Burnt out from a job as a mental health counselor, fresh off a couple months on the Appalachian Trail, Heather Lombard was looking for a way to get into farming, even though she doesn’t live on a farm.

The 36-year-old Kennebunk woman had once trained as a veterinary technician, and had run dog-walking and pet-sitting businesses out of her home, but she wanted something more.

She laughed when a friend suggested over coffee last year that she consider goat herding, but the more she thought about it, the more interested she became. She found an article about a group of Massachusetts women who were renting out goats to get rid of brush and invasive species, like jewel weed or multiflora rose or goldenrod, and thought, yes, that’s it, I’m going to get myself a goat herd.

Heather Lombard checks in on her goats while they clear unwanted vegetation at a Kittery home. Lombard's business, Scapegoats, brings the voracious herd on site to rid customers' yards of overgrown weeds. "It's a natural alternative to herbicides and gas-guzzling equipment," she said.

Heather Lombard checks in on her goats while they clear unwanted vegetation at a Kittery home. Lombard’s business, Scapegoats, brings the voracious herd on site to rid customers’ yards of overgrown weeds. “It’s a natural alternative to herbicides and gas-guzzling equipment,” she said. Photos by Gregory Rec/Staff Photographer Photos by Gregory Rec/Staff Photographer

“It’s perfect,” Lombard said. “I’m working with animals. It’s a natural alternative to herbicides and gas-guzzling equipment. The goats do a good job of getting rid of harmful, hard-to-kill plants, and they make everybody smile.”

After working as an apprentice with the Massachusetts company for a few weeks last fall, Lombard started building up her herd. She bought four Alpines, two Nigerian dwarfs and an Oberhasli. She bought a goat trailer and a portable electric fence, and a very unusual insurance policy that covers possible mishaps such as traffic accidents or damage to a neighbor’s yard caused by escaped goats.

Ray, one of the seven Scapegoats, nibbles on a leaf while working in Kittery. The animals love attention from their host families, but they also bleat and run after their owner's truck when she leaves them at a site.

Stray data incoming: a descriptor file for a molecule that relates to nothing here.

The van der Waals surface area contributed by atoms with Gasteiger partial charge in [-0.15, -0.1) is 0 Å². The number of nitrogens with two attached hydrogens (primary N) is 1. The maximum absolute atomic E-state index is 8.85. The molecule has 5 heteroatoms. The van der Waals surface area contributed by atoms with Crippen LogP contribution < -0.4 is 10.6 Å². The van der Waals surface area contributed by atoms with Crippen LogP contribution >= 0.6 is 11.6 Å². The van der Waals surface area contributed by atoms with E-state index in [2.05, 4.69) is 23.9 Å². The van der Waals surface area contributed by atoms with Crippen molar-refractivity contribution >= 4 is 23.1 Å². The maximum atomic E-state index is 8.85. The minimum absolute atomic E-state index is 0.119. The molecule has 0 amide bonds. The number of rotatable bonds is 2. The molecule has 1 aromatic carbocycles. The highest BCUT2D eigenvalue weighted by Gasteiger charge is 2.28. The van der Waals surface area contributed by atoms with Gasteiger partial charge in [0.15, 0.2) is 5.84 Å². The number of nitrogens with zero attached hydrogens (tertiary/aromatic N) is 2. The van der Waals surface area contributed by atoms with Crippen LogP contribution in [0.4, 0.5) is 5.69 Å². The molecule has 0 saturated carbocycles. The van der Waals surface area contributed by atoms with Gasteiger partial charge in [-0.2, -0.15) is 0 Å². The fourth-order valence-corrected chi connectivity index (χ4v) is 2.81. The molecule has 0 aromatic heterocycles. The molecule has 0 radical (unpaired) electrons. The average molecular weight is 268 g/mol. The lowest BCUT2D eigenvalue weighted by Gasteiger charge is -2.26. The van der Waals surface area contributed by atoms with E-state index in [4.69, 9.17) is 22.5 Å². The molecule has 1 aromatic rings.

Ray, one of the seven Scapegoats, nibbles on a leaf while working in Kittery. The animals love attention from their host families, but they also run after their owner’s truck when she leaves them at a site. Gregory Rec/Staff Photographer

This spring, after raising $1,700 through her online crowdfunding page, Lombard launched Scapegoats.

Lombard believes Scapegoats is the first goat-for-hire operation in Maine. That means she has the market to herself, but it also means she spends a lot of time explaining how it works.

While farmers have always known of goats’ appetite for shrubs and brush, rental businesses like Scapegoats are unusual in New England. The practice, however, is much more common in the West, where so-called “prescribed grazing” employs livestock to clear new pastureland as well as manage vegetation at parks, universities and airports. Goats were used to clear brush at Google’s California headquarters, Lombard notes.

WHAT YOU GET FOR $500 A WEEK

Clients can rent the Scapegoats herd – Bernadette, Cleo, Gertrude, Molly, Ray, Sawyer and Zephyr – for $500 a week. They can clear a quarter- to a half-acre a week, depending on the density of the growth. The herd will not trim the unwanted growth right down to the ground – “after all, they’re goats, not lawnmowers,” Lombard said – but they will eat the plants, strip most shrubs down to woody stalks and trample the brush into material that will be a lot easier for a property owner to clip and haul away, saving hours, if not days, of hard labor.